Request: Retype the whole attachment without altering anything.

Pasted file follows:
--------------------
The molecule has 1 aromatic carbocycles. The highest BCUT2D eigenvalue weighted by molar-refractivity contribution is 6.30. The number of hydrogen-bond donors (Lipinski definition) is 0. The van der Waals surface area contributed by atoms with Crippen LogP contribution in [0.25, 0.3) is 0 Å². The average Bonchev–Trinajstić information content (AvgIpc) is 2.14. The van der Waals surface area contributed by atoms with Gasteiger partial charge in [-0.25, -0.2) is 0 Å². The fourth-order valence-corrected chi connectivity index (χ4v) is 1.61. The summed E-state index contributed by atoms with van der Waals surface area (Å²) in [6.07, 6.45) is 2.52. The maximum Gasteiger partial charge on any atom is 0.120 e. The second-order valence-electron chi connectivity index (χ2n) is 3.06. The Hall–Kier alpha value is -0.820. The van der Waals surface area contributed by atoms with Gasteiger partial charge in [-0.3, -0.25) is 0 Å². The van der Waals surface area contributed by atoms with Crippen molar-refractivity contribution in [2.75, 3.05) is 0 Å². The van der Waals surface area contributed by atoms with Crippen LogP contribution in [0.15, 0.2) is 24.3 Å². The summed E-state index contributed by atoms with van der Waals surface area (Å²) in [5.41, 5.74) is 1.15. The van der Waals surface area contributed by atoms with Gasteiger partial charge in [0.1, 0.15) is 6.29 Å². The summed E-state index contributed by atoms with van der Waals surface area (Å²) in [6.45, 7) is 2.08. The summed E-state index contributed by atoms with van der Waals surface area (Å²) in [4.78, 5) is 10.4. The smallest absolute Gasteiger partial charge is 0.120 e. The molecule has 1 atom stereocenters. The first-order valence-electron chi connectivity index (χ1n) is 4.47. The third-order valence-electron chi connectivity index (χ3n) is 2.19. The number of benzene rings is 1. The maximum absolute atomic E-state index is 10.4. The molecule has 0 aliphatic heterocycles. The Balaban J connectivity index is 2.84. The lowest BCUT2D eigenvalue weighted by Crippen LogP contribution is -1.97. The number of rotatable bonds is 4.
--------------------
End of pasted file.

The molecule has 1 aromatic carbocycles. The highest BCUT2D eigenvalue weighted by molar-refractivity contribution is 6.30. The number of hydrogen-bond donors (Lipinski definition) is 0. The van der Waals surface area contributed by atoms with Crippen LogP contribution in [0.25, 0.3) is 0 Å². The average Bonchev–Trinajstić information content (AvgIpc) is 2.14. The van der Waals surface area contributed by atoms with Gasteiger partial charge in [-0.25, -0.2) is 0 Å². The fourth-order valence-corrected chi connectivity index (χ4v) is 1.61. The summed E-state index contributed by atoms with van der Waals surface area (Å²) in [6.07, 6.45) is 2.52. The maximum Gasteiger partial charge on any atom is 0.120 e. The second-order valence-electron chi connectivity index (χ2n) is 3.06. The Hall–Kier alpha value is -0.820. The van der Waals surface area contributed by atoms with Gasteiger partial charge in [-0.3, -0.25) is 0 Å². The van der Waals surface area contributed by atoms with Crippen molar-refractivity contribution in [2.75, 3.05) is 0 Å². The van der Waals surface area contributed by atoms with Crippen LogP contribution in [0.15, 0.2) is 24.3 Å². The summed E-state index contributed by atoms with van der Waals surface area (Å²) in [5.41, 5.74) is 1.15. The van der Waals surface area contributed by atoms with Gasteiger partial charge in [0.1, 0.15) is 6.29 Å². The summed E-state index contributed by atoms with van der Waals surface area (Å²) in [6.45, 7) is 2.08. The summed E-state index contributed by atoms with van der Waals surface area (Å²) in [4.78, 5) is 10.4. The smallest absolute Gasteiger partial charge is 0.120 e. The molecule has 1 atom stereocenters. The first-order valence-electron chi connectivity index (χ1n) is 4.47. The third-order valence-electron chi connectivity index (χ3n) is 2.19. The number of benzene rings is 1. The maximum absolute atomic E-state index is 10.4. The molecule has 0 aliphatic heterocycles. The Balaban J connectivity index is 2.84. The lowest BCUT2D eigenvalue weighted by Crippen LogP contribution is -1.97. The number of rotatable bonds is 4.